holding one employed to work on country estate that belonged to president of drug company and that was used to entertain doctors, customers, and their families, was statutory employee of drug companySummary of this case from Harrell v. Pineland Plantation, Ltd.
DECIDED JANUARY 22, 1957. REHEARING DENIED FEBRUARY 6, 1957.
Workmen's compensation. Before Judge Guess. DeKalb Superior Court. October 18, 1956.
Marshall, Greene Neely, Burt DeRieux, James H. Moore, for plaintiff in error.
Woods Southard, William F. Woods, contra.
1. Regarding the question of what constitutes an employee under the Workmen's Compensation Law, Code (Ann.) § 114-101 provides in part: "`Employee' shall include every person in the service of another under any contract of hire or apprenticeship, written or implied, except one whose employment is not in the usual course of the trade, business, occupation or profession of the employer." Code (Ann.) § 114-107 provides that the provisions of the act shall not apply "to employees whose employment is not in the usual course of trade, business, occupation or profession of the employer or not incidental thereto." As held in Continental Casualty Co. v. Haynie, 182 Ga. 608 (1) ( 186 S.E. 683), these sections must be construed together, and mean that the employment of the employee is incidental to the usual course of the trade or business of the employer when it is being performed upon premises and buildings "essential to the successful carrying on of such trade or business in an efficient and modern manner." The test is whether an employment is "in furtherance of the business of the employer, and not in the manner or method adopted in the performance," and whether it "is in furtherance of his gain or profit and is related or incidental to" such employment. Lee v. Claxton, 70 Ga. App. 227 ( 28 S.E.2d 87). The testimony in this case shows without dispute that the claimant's deceased husband was employed by Mr. William Wender in his capacity as president and majority stockholder of Wender Roberts, Inc., with power to hire employees; that the employee received a monthly check of $100 from Wender Roberts, Inc., amounting to $1,200 per year, of which sum Mr. Wender later refunded to Wender Roberts $200; that the place of employment was a country estate belonging to Mr. Wender personally; that Mr. Wender in his capacity as an officer of the corporation used the country place for business purposes to entertain members of the medical profession, customers, and their families and for that purpose maintained a swimming pool and lawns, etc., for outdoor parties, which were considered a business expense by the corporation; that the deceased was employed as caretaker of this place and that his duties, among others, consisted of cleaning out trees and shrubbery and taking care of the lawn around the house and swimming pool. While cutting a tree on this lawn he suffered a cerebral stroke resulting in death. This evidence is sufficient, under the above stated rules of law, to authorize a finding on the part of the Board of Workmen's Compensation that at the time of his death the claimant's husband was an employee of Wender Roberts, Inc. Other evidence as to employment including the facts that before Wender Roberts took over a portion of the upkeep of the establishment as a business expense the decedent was employed by Mr. Wender personally; that the employee lived in a cottage on the grounds furnished by Wender personally and used some portion of the land for a personal garden and chicken house; that any surplus crops grown by the employee were sold to Wender Roberts, Inc., at cost of production, and that the employee, who was also a good carpenter, was obligated to do work for Wender Roberts, Inc., at their place of business when repairs were needed but had in fact never been called upon to do so — none of these facts, taken in connection with the others, demand a finding that the claimant's husband was not an employee of the drug company as contended but only a personal employee of Mr. Wender.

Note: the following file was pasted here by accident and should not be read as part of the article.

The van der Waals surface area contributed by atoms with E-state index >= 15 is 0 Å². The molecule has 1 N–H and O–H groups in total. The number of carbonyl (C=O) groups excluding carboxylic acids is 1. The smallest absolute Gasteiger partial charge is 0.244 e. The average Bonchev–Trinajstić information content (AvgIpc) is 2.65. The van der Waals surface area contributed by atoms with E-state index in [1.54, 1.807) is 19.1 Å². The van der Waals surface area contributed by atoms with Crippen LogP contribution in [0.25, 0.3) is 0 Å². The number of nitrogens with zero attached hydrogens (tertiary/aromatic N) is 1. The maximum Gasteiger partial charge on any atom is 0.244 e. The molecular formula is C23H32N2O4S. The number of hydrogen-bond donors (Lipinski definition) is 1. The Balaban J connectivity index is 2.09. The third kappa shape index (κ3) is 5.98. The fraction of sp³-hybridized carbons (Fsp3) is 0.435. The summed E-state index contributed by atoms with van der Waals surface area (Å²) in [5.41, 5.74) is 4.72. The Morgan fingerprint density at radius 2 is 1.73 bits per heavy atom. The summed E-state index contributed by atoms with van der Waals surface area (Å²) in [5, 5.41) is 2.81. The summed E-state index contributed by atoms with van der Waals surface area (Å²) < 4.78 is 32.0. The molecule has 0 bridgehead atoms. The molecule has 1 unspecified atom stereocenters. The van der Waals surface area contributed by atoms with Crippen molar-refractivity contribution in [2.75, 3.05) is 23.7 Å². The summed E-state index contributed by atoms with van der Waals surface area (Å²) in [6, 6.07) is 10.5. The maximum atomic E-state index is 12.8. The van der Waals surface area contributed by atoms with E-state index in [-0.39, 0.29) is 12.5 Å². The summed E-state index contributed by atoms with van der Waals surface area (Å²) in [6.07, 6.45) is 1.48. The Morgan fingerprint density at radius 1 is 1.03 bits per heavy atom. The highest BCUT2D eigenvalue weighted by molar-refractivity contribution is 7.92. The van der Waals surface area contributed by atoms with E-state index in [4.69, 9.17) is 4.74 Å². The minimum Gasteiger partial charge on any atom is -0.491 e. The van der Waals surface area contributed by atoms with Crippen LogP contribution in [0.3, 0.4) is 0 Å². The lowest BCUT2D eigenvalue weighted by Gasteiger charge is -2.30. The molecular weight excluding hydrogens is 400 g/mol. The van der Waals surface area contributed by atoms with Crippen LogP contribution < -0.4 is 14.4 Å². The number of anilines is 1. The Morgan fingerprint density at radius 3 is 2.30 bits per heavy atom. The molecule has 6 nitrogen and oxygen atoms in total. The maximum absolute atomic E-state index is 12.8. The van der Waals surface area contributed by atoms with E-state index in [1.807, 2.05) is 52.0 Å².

2. Code § 114-107 also exempts from the provisions of the act farm employees. There is no evidence in the record that the employee was employed as a farmer rather than a caretaker. Nothing indicates that either Mr. Wender or Wender Roberts, Inc., maintained a farm on the premises. The employee's garden was his personal and leisure-time occupation, and this is not changed by the fact that he occasionally sold surplus products to the drug company. The death certificate listed the decedent's occupation as a farmer. Under Code (Ann. Supp.) § 88-1118 a death certificate is prima facie evidence of the facts stated therein. Assuming without deciding that this presumption attaches to such collateral and relatively immaterial information as the vocation of the deceased, it is, in any event, only a prima facie rebuttable presumption ( Davis v. Atlantic Steel Corp., 91 Ga. App. 102, 84 S.E.2d 839), and the evidence in this record is amply sufficient to authorize the fact-finding tribunal to find that this presumption, if it existed, was rebutted. There was sufficient evidence here to authorize a finding that the country estate was not used by its owner or the employer for farm purposes, and accordingly a finding is not demanded that the employee is excluded from the provisions of the act by reason of being a "farm employee".
There is evidence to support the award of the board finding the deceased to have been an employee of the drug company, and a finding is not demanded that the employee came under either of the two exceptions to the act above dealt with. Accordingly, the Judge of the Superior Court of DeKalb County to whom the case was appealed did not err in affirming the award in favor of the claimant.
Judgment affirmed. Gardner, P. J., and Carlisle, J., concur.